Reuters blog archive
We’re deep into a period where the earnings calendar has basically dried up and the news flow overall is pretty slim, so the market will hang whatever gains it can on thin reeds – deals involving master-limited partnerships here, results from the likes of Sysco (the food services company there), and maybe Priceline.com in the mix too. The broader economic signals remain the more important ones for markets right now, and while they’re not uniformly outstanding, there are some hopeful signs for those finally looking for an acceleration in activity.
The earnings situation has been better than anticipated – Goldman Sachs notes that margins broke out of an 8.4-to-8.9 percent rate in the second quarter, ticking up to 9.1 percent, and the firm’s corporate “Beige Book” – a compendium of company comments – shows that the concerns the C suite has looks more like the concerns of those seeing accelerating demand and rising prices, and not slack demand and weak pricing power. They cited a strengthening corporate outlook, margin forecasts coming under pressure as a result of inflation expectations, and a combined focus on spending money on both buybacks and capital investment. Furthermore, companies have been less negative than in the recent past when it comes to revisions, and guidance for the fourth quarter of this year and first quarter 2015 was revised higher.
China – per Goldman Sachs, company conference calls that had a focus on international and emerging-markets growth say everything hinges on China. The expectation is for rates to remain lower for longer, but the country is dealing with a real difficult time in its domestic property/construction. Citigroup researchers believe that the central bank is going to keep the spigot going as best as they can – so they revised their 2014 growth forecast higher, to 7.5 percent from 7.3 percent.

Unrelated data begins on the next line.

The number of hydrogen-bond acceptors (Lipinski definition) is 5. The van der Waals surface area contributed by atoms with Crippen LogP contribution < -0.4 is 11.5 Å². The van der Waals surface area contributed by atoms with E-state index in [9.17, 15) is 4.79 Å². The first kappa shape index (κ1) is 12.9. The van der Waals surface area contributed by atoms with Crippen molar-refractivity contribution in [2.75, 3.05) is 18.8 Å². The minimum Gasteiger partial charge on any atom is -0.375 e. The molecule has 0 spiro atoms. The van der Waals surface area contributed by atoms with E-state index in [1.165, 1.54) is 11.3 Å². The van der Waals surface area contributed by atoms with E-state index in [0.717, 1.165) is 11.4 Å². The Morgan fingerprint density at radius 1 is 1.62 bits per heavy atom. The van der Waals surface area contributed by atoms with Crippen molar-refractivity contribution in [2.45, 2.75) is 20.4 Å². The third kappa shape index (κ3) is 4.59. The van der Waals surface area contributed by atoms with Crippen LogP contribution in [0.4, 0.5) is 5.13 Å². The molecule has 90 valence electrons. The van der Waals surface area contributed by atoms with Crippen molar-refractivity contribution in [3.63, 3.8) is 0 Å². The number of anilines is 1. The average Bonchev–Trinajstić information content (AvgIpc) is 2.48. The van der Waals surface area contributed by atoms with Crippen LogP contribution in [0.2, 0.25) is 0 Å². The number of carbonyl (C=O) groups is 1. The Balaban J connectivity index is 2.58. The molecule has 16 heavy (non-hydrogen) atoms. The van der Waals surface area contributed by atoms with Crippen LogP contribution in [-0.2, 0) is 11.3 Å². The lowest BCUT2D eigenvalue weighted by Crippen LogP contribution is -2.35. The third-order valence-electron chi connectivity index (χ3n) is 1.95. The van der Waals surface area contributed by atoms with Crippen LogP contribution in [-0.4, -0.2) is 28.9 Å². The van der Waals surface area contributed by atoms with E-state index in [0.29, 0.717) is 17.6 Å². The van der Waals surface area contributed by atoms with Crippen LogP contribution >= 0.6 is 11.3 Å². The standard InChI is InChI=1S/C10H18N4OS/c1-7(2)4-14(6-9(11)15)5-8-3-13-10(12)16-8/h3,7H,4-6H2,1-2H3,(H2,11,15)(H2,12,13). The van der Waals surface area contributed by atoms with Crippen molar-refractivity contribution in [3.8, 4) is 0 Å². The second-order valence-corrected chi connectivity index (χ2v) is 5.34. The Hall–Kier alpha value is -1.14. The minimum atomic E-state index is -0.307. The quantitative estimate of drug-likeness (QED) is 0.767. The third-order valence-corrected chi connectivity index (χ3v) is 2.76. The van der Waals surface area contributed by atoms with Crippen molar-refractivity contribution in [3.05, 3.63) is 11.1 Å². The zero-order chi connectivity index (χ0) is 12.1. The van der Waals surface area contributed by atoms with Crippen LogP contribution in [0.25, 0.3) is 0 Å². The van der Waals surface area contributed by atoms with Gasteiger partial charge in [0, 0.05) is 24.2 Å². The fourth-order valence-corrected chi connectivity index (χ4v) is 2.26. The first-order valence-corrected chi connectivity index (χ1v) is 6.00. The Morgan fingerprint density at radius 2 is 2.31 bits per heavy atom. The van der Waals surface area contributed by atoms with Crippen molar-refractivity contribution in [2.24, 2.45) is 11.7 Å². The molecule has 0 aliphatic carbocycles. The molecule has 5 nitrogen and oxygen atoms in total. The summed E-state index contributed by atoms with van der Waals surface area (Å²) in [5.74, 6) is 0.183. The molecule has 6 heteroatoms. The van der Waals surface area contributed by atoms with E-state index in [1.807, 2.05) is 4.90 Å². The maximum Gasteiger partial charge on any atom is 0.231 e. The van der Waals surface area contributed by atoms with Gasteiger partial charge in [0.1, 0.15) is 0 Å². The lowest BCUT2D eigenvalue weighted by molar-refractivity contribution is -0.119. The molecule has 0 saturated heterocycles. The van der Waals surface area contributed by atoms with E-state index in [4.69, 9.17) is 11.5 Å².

Not all is hunky-dory. Until the Fed exits the game, at least from its bond-buying and then as it eventually starts to slim its balance sheet, there will be plenty of fuel for some to argue that the gains are built mostly on cheap money that isn’t having the required exponential effect on economic growth as it should. Underemployment remains a problem, one that isn’t easily sloughed off as the ‘cheap money’ argument, and while some credit dislocations are being seen, they’re not nearly as big as has been seen in the past. The relative calm that pervades is also a risk, particularly if the Fed heads in the direction it is expected to and gets out of QE. Volatility rose after the ends of QE1 and QE2 (events played a role too) so that’s always a concern, but the markets will have to learn to walk again eventually.